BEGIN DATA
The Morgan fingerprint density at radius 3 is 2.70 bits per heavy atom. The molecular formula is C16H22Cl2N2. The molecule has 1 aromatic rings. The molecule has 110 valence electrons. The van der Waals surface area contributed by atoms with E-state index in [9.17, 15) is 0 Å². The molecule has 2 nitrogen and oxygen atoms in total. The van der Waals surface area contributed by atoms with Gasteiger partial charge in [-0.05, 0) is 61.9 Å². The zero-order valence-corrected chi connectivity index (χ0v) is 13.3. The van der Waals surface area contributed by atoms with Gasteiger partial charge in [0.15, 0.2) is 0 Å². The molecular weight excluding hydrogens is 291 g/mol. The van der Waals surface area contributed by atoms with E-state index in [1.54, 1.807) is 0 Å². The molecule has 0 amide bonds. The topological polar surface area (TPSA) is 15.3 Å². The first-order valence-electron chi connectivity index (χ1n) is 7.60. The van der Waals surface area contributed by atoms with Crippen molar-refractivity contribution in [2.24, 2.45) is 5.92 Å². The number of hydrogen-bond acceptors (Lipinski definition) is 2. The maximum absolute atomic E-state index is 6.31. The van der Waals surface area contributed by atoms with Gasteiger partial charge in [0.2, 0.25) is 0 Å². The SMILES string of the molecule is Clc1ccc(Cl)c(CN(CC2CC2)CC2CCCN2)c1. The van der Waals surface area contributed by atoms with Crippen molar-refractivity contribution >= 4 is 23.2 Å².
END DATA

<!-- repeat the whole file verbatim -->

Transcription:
The Morgan fingerprint density at radius 3 is 2.70 bits per heavy atom. The molecular formula is C16H22Cl2N2. The molecule has 1 aromatic rings. The molecule has 110 valence electrons. The van der Waals surface area contributed by atoms with E-state index in [9.17, 15) is 0 Å². The molecule has 2 nitrogen and oxygen atoms in total. The van der Waals surface area contributed by atoms with Gasteiger partial charge in [-0.05, 0) is 61.9 Å². The zero-order valence-corrected chi connectivity index (χ0v) is 13.3. The van der Waals surface area contributed by atoms with Gasteiger partial charge in [0.15, 0.2) is 0 Å². The molecular weight excluding hydrogens is 291 g/mol. The van der Waals surface area contributed by atoms with E-state index in [1.54, 1.807) is 0 Å². The molecule has 0 amide bonds. The topological polar surface area (TPSA) is 15.3 Å². The first-order valence-electron chi connectivity index (χ1n) is 7.60. The van der Waals surface area contributed by atoms with Crippen molar-refractivity contribution in [2.24, 2.45) is 5.92 Å². The number of hydrogen-bond acceptors (Lipinski definition) is 2. The maximum absolute atomic E-state index is 6.31. The van der Waals surface area contributed by atoms with Gasteiger partial charge in [0.2, 0.25) is 0 Å². The SMILES string of the molecule is Clc1ccc(Cl)c(CN(CC2CC2)CC2CCCN2)c1. The van der Waals surface area contributed by atoms with Crippen molar-refractivity contribution >= 4 is 23.2 Å².